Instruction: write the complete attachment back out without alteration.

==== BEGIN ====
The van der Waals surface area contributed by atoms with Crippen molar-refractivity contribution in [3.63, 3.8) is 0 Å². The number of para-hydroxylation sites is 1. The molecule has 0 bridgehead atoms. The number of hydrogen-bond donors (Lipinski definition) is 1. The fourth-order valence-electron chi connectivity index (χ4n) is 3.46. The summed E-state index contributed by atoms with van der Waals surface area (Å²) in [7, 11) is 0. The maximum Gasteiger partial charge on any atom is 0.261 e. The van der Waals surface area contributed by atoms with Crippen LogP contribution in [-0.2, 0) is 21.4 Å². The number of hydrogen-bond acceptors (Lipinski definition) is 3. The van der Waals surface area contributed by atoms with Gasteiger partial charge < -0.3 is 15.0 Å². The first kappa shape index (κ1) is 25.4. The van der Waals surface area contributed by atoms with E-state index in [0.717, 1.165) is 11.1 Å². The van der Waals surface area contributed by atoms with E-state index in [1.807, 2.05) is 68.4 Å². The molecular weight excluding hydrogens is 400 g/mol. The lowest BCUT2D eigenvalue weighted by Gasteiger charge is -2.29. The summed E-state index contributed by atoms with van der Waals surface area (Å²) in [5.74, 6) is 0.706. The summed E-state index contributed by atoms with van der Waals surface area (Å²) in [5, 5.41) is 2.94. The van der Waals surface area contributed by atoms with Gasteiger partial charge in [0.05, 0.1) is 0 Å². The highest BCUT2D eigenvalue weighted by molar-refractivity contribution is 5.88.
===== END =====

The van der Waals surface area contributed by atoms with Crippen molar-refractivity contribution in [3.63, 3.8) is 0 Å². The number of para-hydroxylation sites is 1. The molecule has 0 bridgehead atoms. The number of hydrogen-bond donors (Lipinski definition) is 1. The fourth-order valence-electron chi connectivity index (χ4n) is 3.46. The summed E-state index contributed by atoms with van der Waals surface area (Å²) in [7, 11) is 0. The maximum Gasteiger partial charge on any atom is 0.261 e. The van der Waals surface area contributed by atoms with Crippen LogP contribution in [-0.2, 0) is 21.4 Å². The number of hydrogen-bond acceptors (Lipinski definition) is 3. The van der Waals surface area contributed by atoms with Gasteiger partial charge < -0.3 is 15.0 Å². The first kappa shape index (κ1) is 25.4. The van der Waals surface area contributed by atoms with E-state index in [0.717, 1.165) is 11.1 Å². The van der Waals surface area contributed by atoms with E-state index in [1.807, 2.05) is 68.4 Å². The molecular weight excluding hydrogens is 400 g/mol. The lowest BCUT2D eigenvalue weighted by Gasteiger charge is -2.29. The summed E-state index contributed by atoms with van der Waals surface area (Å²) in [5.74, 6) is 0.706. The summed E-state index contributed by atoms with van der Waals surface area (Å²) in [5, 5.41) is 2.94. The van der Waals surface area contributed by atoms with Gasteiger partial charge in [0.05, 0.1) is 0 Å². The highest BCUT2D eigenvalue weighted by molar-refractivity contribution is 5.88.